DuMOL Russian River Valley Chardonnay 2004
Chardonnay from Russian River, California
Pale lemon yellow. Penetrating aromas of ripe citrus, honey and flint with a subtle edge of hazelnut. Immediate intensity of wet-stone minerality and citrus oil leads to great natural extract and palate richness. Maintains purity of fruit and finesse to the slow-building finish, which features perfectly integrated yet taut acidity and persistent length.
The Wine Advocate - "The 2004 Chardonnay Russian River, a blend of fruit from the Heintz, Ritchie, and Hyde vineyards, is a full-throttle, honeyed, citrus-smelling wine with full body, loads of fruit, a hint of white peaches, and good minerality.
Wine Spectator - "Smooth, ripe and polished, with fleshy honeysuckle, melon and fig notes that turn spicy and elegant on the finish, where the flavors build intensity."
DuMOL's 25 acre sustainably farmed Estate Vineyard is located on an undulating east-facing slope of one of the appellation's famous ridgelines. From this classic site and in tandem with some of the coastal area's finest growers, DuMOL crafts wines that fully capture the aromatics, flavors and textures that exemplify their vineyard sites and varietals character in the purest and most precise form. View all DuMOL Wines
About Russian RiverView a map of Russian River wineries
The Russian River Valley is named as such due to its proximity to the Russian River, the river itself named for the Russian fur traders who came down from Alaska in the late 18th and early 19th centuries. The Russian River is agricultural land. While there is a focus on wine, beyond the vineyards are many small, family-owned farms cultivating everything from cattle to Christmas trees.
Notable FactsThe proximity of this cool river and the rolling fogs from the Pacific Ocean make the area amenable to cool-climate grapes like Pinot Noir and Chardonnay. In fact, the region is quite known for its full-bodied, yet elegant Pinot Noir, as well as their ripe, yet lean Chardonnays. Within Russian River Valley lie the smaller appellations of Chalk Hill and Green Valley. Chalk Hill is the warmer of the two and furthest from the ocean, while Green Valley is cooler and closer to the water.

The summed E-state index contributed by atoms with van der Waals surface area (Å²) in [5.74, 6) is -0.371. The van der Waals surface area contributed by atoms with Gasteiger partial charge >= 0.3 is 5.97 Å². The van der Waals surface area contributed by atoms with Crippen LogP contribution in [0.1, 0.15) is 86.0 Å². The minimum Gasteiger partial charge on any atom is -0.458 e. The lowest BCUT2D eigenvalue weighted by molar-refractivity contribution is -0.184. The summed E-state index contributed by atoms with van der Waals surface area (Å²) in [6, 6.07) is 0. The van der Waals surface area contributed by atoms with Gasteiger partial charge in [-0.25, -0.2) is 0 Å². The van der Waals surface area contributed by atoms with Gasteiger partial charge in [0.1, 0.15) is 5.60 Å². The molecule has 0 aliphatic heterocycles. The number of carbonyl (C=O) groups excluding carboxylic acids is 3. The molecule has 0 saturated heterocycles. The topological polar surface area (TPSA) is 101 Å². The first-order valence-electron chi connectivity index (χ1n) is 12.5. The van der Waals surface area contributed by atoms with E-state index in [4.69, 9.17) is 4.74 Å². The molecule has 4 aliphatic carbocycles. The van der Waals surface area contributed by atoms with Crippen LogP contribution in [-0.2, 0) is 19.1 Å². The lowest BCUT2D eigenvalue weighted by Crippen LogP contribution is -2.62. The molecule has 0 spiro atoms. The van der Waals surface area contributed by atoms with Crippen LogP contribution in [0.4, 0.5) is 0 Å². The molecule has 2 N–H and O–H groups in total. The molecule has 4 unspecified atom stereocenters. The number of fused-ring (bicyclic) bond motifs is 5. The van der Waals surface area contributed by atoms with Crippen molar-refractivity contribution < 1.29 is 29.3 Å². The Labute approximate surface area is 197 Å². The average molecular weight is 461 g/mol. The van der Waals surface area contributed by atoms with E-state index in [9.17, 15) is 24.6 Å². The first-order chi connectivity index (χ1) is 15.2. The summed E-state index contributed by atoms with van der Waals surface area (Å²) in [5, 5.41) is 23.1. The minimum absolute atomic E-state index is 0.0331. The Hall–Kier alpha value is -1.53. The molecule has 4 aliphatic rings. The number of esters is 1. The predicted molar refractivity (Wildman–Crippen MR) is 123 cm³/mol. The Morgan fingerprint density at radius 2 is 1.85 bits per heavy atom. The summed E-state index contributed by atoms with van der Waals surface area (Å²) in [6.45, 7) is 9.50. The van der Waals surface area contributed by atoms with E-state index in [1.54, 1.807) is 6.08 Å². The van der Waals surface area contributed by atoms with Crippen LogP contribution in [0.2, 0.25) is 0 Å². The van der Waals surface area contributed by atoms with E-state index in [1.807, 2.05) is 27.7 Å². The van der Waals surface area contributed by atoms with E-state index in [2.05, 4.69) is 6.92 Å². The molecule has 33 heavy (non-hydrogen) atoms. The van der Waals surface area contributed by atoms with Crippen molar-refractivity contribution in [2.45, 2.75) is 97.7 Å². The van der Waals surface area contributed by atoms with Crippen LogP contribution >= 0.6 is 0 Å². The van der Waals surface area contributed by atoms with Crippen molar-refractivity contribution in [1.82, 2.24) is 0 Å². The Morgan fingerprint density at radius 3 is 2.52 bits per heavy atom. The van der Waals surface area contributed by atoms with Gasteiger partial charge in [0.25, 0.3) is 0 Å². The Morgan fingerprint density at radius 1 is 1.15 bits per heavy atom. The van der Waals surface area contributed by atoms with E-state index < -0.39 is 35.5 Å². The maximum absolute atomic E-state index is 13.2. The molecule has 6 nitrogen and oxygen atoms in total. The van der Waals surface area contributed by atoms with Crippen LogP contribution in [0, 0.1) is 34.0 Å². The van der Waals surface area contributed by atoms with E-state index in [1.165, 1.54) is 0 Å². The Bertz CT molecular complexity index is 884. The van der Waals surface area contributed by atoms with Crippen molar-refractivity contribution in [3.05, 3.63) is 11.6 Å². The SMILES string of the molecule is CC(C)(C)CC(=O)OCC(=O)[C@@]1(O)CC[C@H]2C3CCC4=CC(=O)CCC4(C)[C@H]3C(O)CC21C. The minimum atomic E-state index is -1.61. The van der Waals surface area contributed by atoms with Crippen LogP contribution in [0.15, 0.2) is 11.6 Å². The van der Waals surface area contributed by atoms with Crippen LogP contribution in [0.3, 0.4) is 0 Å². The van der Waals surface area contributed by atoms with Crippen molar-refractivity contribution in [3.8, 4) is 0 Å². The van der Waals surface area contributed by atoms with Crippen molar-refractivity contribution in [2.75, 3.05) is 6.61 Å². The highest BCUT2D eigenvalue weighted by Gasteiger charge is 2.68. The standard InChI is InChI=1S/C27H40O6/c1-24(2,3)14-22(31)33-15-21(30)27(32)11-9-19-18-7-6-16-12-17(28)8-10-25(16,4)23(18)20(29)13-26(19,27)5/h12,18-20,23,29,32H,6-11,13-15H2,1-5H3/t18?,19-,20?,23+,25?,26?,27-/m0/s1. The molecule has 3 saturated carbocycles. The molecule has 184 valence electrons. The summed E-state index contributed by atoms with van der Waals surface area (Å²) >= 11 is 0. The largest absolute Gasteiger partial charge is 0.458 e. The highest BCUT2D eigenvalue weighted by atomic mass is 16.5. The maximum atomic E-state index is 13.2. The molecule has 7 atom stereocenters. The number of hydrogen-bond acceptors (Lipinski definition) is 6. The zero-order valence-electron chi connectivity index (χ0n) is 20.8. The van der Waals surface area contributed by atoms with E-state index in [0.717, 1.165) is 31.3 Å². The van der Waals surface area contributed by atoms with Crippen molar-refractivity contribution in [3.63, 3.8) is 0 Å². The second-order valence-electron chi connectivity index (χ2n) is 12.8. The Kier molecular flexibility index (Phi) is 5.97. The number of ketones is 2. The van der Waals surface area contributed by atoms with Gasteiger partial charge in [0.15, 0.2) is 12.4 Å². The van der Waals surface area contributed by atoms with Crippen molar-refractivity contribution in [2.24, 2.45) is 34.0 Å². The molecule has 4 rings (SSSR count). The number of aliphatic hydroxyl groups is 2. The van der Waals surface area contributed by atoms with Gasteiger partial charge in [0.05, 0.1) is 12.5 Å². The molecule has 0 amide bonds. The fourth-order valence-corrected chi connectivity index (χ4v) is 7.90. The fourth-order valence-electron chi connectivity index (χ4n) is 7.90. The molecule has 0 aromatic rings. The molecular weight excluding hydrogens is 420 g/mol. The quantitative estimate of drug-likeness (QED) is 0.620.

About CaliforniaIt's not rare to see a wine's country of origin listed as "California." A country into itself in the wine world, California makes enough varieties and styles to match many European wine countries. It produces a diverse range of wines that span the quality spectrum.
The most famous of the California wine regions is Napa Valley, and these wines are certainly outstanding – but it's not as broad and diverse as its larger neighbor, Sonoma County. Down south, Santa Barbara's Santa Maria Valley is well-known for its Rhône blends, as well as cool-climate varieties like Pinot and Chardonnay. The Central Coast, the largest California AVA, has many different microclimates that lead to a wide range of wines with many sub-AVAs.
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Alcohol By Volume GuideMost wine ranges from 10-16% alcohol by volume. Some varietals tend to have higher (for example Zinfandel and Cabernet Sauvignon) or lower alcohol levels (Pinot Noir and many white varietals), but there is always some variation from producer to producer. Some wine falls outside of this range, for instance Port weighs in closer to 20%, while Muscat and Riesling are usually a bit below 10%.
Wine Style Guide
Light & Crisp
- Light to medium bodied wines that are high in acid and light to medium fruit. Typically no oak.
Fruity & Smooth
- Light to medium bodied wines with lots of juicy fruit, typically medium acid and medium oak.
Rich & Creamy
- Full bodied wines that have typically undergone malo-lactic fermentation and/or spent time in oak.